I don’t care what people think about me. I’ve shared this sentiment with you all before, and it’s not that I don’t care about people, I just don’t happen to put much stock in their opinion of me. I’m confident in who I am and the choices I make and I don’t let the desire to impress or prove myself guide the decisions I make with regard to spending or my life trajectory.
I do value the advice and guidance of friends, family, and my stalwart online frugal crew (that’d be you), but I’m not hung up on what anyone thinks about my appearance, success, or penchant for the extremely frugal. I used to care about these things—A LOT—and it consumed my life. I was stressed, always in a rush, constantly self-doubting, and rarely content. Not the best way to go through life. It’s a much better existence to be my authentic self and make decisions based on the goals that Mr. Frugalwoods and I have for early retirement and homesteading.
The Other Side Of Not Caring
Something I’ve realized is that there’s another, equally important aspect of not caring—it’s the other side of this equation and I call it “not judging.” Yes, I know, I’m amazingly original in my titles ;). But, in all honesty, “not judging” pretty much sums it up. Just as I don’t pay heed to the judgments of others, I in turn don’t judge.
As I experience more of life (that’s a nice way of saying “age”), I’ve come to appreciate the incredibly diverse trajectories we’re all on. Everyone is working through their own challenges, secret heartaches, hidden victories, and unknown insecurities.
I touched on this briefly in my exploration of the pain we encountered in our struggle with infertility because that experience heightened this awareness.
It is so easy to judge. I’m guilty of it all the time (just ask Mr. FW). It’s deliciously effortless to fall into the habit of thinking that I know what other people are going through and that I, in my eminent wisdom, know how they should improve their lives. I could (and I’m embarrassed to admit that I sometimes do) think unkind thoughts such as, “well, if those people would just stop eating out, they’d be out of debt in no time” or “they don’t look like they can afford that car—bet they’re paying off a loan at a ridiculous percentage every month.”
But then I snap the proverbial rubber band on my wrist and remind myself that I have no right to judge anyone and no clue what their lives are actually like. When I find those judgments creeping in, I remind myself that people probably see Mr. FW and I cruising around in our 19-year-old banged-up, rusting out minivan (the illustrious Frugalwoods-mobile) and make the assessment that we’re poor, terrible with our money, and probably in debt up to our eyeballs (when of course, we’re in the exact opposite situation).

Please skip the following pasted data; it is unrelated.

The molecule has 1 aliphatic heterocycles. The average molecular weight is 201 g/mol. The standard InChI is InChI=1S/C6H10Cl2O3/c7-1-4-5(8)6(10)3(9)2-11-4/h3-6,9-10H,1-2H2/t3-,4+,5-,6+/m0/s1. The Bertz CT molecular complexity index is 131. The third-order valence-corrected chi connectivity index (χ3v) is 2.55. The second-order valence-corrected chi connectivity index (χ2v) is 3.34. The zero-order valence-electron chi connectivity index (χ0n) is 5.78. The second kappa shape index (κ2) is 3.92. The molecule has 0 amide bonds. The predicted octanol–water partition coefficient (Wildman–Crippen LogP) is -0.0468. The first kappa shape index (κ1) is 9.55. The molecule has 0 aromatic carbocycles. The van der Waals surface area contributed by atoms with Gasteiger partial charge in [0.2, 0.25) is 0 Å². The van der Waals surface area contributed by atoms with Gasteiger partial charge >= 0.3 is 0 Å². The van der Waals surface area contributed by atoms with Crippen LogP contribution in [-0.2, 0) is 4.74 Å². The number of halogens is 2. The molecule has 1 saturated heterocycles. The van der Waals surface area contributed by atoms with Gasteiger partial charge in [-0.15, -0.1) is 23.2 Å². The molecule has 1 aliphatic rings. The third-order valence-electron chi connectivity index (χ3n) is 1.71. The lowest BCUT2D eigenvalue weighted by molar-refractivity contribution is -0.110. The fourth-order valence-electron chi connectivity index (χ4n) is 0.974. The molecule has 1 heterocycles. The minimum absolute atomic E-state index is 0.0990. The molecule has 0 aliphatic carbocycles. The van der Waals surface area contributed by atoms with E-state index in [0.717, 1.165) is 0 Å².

I’m also a fairly multi-faceted person. I’ve been told I don’t “fit into a box,” or “adhere to norms,” and it’s true. We all have many dimensions to our personalities, and to our spending. Just as the clothes I’m wearing today (a very nice hand-me-down dress from a high-end maternity store and a J. Crew cardigan I purchased on clearance with a gift card) belie the fact that I’m ridiculously frugal and will be retiring early, so too someone else’s spending decisions don’t encapsulate who they are. As humans, I think we crave the ability to categorize and stereotype, but it doesn’t work that way.
Plus, I am keenly aware that Mr. FW and I are lucky, lucky people. We’re privileged beyond belief (see: The Privilege Of Pursuing Financial Independence), we live in a wealthy country, we’re healthy and able-bodied, and we’re very well educated. Since I live with those facts every day, I take them for granted. I don’t have to suffer with a terminal illness as I do housework or battle to understand forms I need to fill out for my 401k, for example. That stuff is easy for me, which is not the case for everyone.
I Won’t Judge Your Spending
People often assume that because I espouse the extreme frugality philosophy, I’ll heckle them for spendy decisions. But I won’t! I might not make the decision myself to buy a new car, for example, but if other people want to do that—who am I to judge?